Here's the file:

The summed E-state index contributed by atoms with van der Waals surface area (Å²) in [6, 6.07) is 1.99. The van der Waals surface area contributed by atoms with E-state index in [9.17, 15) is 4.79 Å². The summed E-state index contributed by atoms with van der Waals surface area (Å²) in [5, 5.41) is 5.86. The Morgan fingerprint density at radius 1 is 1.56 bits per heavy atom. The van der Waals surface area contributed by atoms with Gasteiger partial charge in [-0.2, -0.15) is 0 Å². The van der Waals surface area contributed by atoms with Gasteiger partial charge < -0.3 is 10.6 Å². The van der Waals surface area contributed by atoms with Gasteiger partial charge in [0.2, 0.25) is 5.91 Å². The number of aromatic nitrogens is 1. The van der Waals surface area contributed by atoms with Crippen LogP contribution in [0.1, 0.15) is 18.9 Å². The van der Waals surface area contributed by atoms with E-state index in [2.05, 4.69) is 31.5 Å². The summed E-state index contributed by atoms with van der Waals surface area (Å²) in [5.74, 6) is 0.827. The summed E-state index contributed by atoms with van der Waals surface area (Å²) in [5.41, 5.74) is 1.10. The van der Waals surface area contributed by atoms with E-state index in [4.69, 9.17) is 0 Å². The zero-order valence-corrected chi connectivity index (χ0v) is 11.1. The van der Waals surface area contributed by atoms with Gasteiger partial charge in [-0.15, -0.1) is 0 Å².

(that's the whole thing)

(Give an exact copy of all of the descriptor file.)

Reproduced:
The summed E-state index contributed by atoms with van der Waals surface area (Å²) in [6, 6.07) is 1.99. The van der Waals surface area contributed by atoms with E-state index in [9.17, 15) is 4.79 Å². The summed E-state index contributed by atoms with van der Waals surface area (Å²) in [5, 5.41) is 5.86. The Morgan fingerprint density at radius 1 is 1.56 bits per heavy atom. The van der Waals surface area contributed by atoms with Gasteiger partial charge in [-0.2, -0.15) is 0 Å². The van der Waals surface area contributed by atoms with Gasteiger partial charge < -0.3 is 10.6 Å². The van der Waals surface area contributed by atoms with Gasteiger partial charge in [0.2, 0.25) is 5.91 Å². The number of aromatic nitrogens is 1. The van der Waals surface area contributed by atoms with Crippen LogP contribution in [0.1, 0.15) is 18.9 Å². The van der Waals surface area contributed by atoms with E-state index in [2.05, 4.69) is 31.5 Å². The summed E-state index contributed by atoms with van der Waals surface area (Å²) in [5.74, 6) is 0.827. The summed E-state index contributed by atoms with van der Waals surface area (Å²) in [5.41, 5.74) is 1.10. The van der Waals surface area contributed by atoms with E-state index in [4.69, 9.17) is 0 Å². The zero-order valence-corrected chi connectivity index (χ0v) is 11.1. The van der Waals surface area contributed by atoms with Gasteiger partial charge in [-0.15, -0.1) is 0 Å².